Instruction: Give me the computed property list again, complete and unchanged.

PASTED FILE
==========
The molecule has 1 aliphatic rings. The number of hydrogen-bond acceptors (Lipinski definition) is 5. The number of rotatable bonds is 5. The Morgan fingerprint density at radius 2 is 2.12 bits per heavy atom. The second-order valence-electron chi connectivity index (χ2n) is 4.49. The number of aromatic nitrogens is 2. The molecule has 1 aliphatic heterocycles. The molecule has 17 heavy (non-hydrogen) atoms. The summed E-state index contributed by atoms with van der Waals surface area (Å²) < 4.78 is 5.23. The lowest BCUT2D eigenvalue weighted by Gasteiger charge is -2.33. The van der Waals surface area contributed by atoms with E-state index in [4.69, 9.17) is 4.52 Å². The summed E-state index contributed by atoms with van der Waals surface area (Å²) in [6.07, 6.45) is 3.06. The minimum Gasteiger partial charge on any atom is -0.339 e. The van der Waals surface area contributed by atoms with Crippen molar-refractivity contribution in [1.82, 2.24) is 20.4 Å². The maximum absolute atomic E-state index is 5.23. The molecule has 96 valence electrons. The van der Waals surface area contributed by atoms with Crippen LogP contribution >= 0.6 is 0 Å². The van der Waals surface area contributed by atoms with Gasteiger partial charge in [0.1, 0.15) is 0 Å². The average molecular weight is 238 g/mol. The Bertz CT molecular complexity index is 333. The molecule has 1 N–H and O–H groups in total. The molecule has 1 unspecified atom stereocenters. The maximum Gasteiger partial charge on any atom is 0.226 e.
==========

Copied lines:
The molecule has 1 aliphatic rings. The number of hydrogen-bond acceptors (Lipinski definition) is 5. The number of rotatable bonds is 5. The Morgan fingerprint density at radius 2 is 2.12 bits per heavy atom. The second-order valence-electron chi connectivity index (χ2n) is 4.49. The number of aromatic nitrogens is 2. The molecule has 1 aliphatic heterocycles. The molecule has 17 heavy (non-hydrogen) atoms. The summed E-state index contributed by atoms with van der Waals surface area (Å²) < 4.78 is 5.23. The lowest BCUT2D eigenvalue weighted by Gasteiger charge is -2.33. The van der Waals surface area contributed by atoms with E-state index in [4.69, 9.17) is 4.52 Å². The summed E-state index contributed by atoms with van der Waals surface area (Å²) in [6.07, 6.45) is 3.06. The minimum Gasteiger partial charge on any atom is -0.339 e. The van der Waals surface area contributed by atoms with Crippen molar-refractivity contribution in [1.82, 2.24) is 20.4 Å². The maximum absolute atomic E-state index is 5.23. The molecule has 96 valence electrons. The van der Waals surface area contributed by atoms with Crippen LogP contribution >= 0.6 is 0 Å². The van der Waals surface area contributed by atoms with Gasteiger partial charge in [0.1, 0.15) is 0 Å². The average molecular weight is 238 g/mol. The Bertz CT molecular complexity index is 333. The molecule has 1 N–H and O–H groups in total. The molecule has 1 unspecified atom stereocenters. The maximum Gasteiger partial charge on any atom is 0.226 e.